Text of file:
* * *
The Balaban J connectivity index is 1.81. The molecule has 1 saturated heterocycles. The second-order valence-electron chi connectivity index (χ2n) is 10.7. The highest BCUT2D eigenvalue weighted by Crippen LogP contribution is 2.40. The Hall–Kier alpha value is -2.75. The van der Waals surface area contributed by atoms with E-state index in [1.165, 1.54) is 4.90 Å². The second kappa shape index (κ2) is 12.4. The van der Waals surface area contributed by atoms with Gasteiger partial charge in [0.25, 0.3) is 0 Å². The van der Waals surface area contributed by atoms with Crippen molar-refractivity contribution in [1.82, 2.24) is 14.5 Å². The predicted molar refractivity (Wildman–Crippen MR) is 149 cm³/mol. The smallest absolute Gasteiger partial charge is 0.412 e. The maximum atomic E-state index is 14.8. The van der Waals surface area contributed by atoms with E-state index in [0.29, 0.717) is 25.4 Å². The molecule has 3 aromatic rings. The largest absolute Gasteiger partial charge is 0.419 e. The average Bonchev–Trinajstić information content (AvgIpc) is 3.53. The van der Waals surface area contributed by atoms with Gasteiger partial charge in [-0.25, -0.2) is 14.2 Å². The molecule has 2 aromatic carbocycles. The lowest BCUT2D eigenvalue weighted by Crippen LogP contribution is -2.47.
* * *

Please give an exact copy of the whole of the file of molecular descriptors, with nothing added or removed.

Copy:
The Balaban J connectivity index is 1.81. The molecule has 1 saturated heterocycles. The second-order valence-electron chi connectivity index (χ2n) is 10.7. The highest BCUT2D eigenvalue weighted by Crippen LogP contribution is 2.40. The Hall–Kier alpha value is -2.75. The van der Waals surface area contributed by atoms with E-state index in [1.165, 1.54) is 4.90 Å². The second kappa shape index (κ2) is 12.4. The van der Waals surface area contributed by atoms with Gasteiger partial charge in [0.25, 0.3) is 0 Å². The van der Waals surface area contributed by atoms with Crippen molar-refractivity contribution in [1.82, 2.24) is 14.5 Å². The predicted molar refractivity (Wildman–Crippen MR) is 149 cm³/mol. The smallest absolute Gasteiger partial charge is 0.412 e. The maximum atomic E-state index is 14.8. The van der Waals surface area contributed by atoms with E-state index in [0.29, 0.717) is 25.4 Å². The molecule has 3 aromatic rings. The largest absolute Gasteiger partial charge is 0.419 e. The average Bonchev–Trinajstić information content (AvgIpc) is 3.53. The van der Waals surface area contributed by atoms with Gasteiger partial charge in [-0.25, -0.2) is 14.2 Å². The molecule has 2 aromatic carbocycles. The lowest BCUT2D eigenvalue weighted by Crippen LogP contribution is -2.47.